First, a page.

As Starbucks tries to recapture its old focus, it is stepping back from the music business — from the content business, really — and that made me wonder what spot Starbucks should fit into in our lives.
Its choice of books and music and emphasis on them said much about its old aspirations: a lifestyle company, yes, but one with a worldview and a message: fixing the world, fixing your life, soothing your soul.
But that’s not what Starbucks is to me: It’s my third place, an office, my place for meetings, writing, reading … and drinking a simple cup of coffee, nothing in it and no room for anything, thank you. I’m busy when I’m there. I want it to be pleasant but practical.
Starbucks wanted to be — or was — Barack Obama. I want it to be Hillary Clinton. (And given my preference in candidates — take that as a disclosure — you shouldn’t see this as an insult.)
So what sort of books should Starbucks sell, if it sells any? It occurs to me that it should sell business books, at least in some locations, if so many of us look at it as an extension of our business lives. (Of course, I’ll have one humble suggestion come spring; take that as another disclosure.)
What sort of music should it sell — and, for that matter, play — if any? It’s not easy for Starbucks, as customers see different places in the same location. Look at the discussion about music at MyStarbucksIdea.com: Some want to turn it down so they can make a phone call or talk or read; others want the music to be more democratic for customers or employees; some wonder what the hell music has to do with coffee. It’s as fractured as the Democratic Party.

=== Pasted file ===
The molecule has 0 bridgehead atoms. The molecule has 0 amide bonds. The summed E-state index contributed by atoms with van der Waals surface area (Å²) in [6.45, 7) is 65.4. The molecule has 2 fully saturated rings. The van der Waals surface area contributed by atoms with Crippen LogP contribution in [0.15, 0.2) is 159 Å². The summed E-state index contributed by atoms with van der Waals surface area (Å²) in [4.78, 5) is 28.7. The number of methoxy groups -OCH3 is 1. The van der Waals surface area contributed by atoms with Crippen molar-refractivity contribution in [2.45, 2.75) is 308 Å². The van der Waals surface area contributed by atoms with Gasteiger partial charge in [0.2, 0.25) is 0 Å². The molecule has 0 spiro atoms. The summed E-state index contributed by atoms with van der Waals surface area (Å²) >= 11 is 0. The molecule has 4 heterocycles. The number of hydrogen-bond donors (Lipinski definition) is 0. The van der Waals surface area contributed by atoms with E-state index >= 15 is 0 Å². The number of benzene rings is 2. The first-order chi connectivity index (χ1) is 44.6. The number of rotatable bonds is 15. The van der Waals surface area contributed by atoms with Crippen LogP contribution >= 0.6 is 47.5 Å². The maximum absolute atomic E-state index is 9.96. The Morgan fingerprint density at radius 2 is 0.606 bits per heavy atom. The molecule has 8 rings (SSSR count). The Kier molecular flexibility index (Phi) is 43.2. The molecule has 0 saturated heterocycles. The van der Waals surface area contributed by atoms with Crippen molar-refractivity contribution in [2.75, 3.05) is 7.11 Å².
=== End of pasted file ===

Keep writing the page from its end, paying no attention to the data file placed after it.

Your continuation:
By putting CIO/CTO Chris Bruzzo — who also headed MyStarbucksIdea — in charge of entertainment now, it seems that Starbucks realizes it’s not a publisher or producer but a distributor and promoter. That’s a very important question to answer for businesses today: deciding what you are and where you fit in, and the answers aren’t the same as they were a decade ago, pre-internet.
And regarding the internet, I’m delighted at Starbucks’ new AT&T wi-fi deal, giving customers with cards two free hours a day. That says to me it is emphasizing business use.
So I wonder what it would look like to have a business-district Starbucks that goes all the way, renting desks to us: place 2.5. I wonder how a neighborhood Starbucks could be more a part of the neighborhood, using its connectivity and localness to gather the events and restaurant recommendations of the locals. (If an airline can be a social publisher, why not Starbucks?) What if Starbucks in cool, late-night neighborhoods got liquor licenses and had wine and port tastings? Does that confuse the brand or would our ability to mold the stores and the brand give it more context? A few years ago, McDonald’s violated advertising rules when it started advertising different brand messages to different audiences: to moms, it was a fun place to take the little buggers, to late-night stoners it was the place to get your midnight munchies. But the stores themselves didn’t change.
And where’s my point and grand conclusion? You got me. I don’t have one. I find companies’ self-examination and reformation fascinating and I’d be very interested in your take.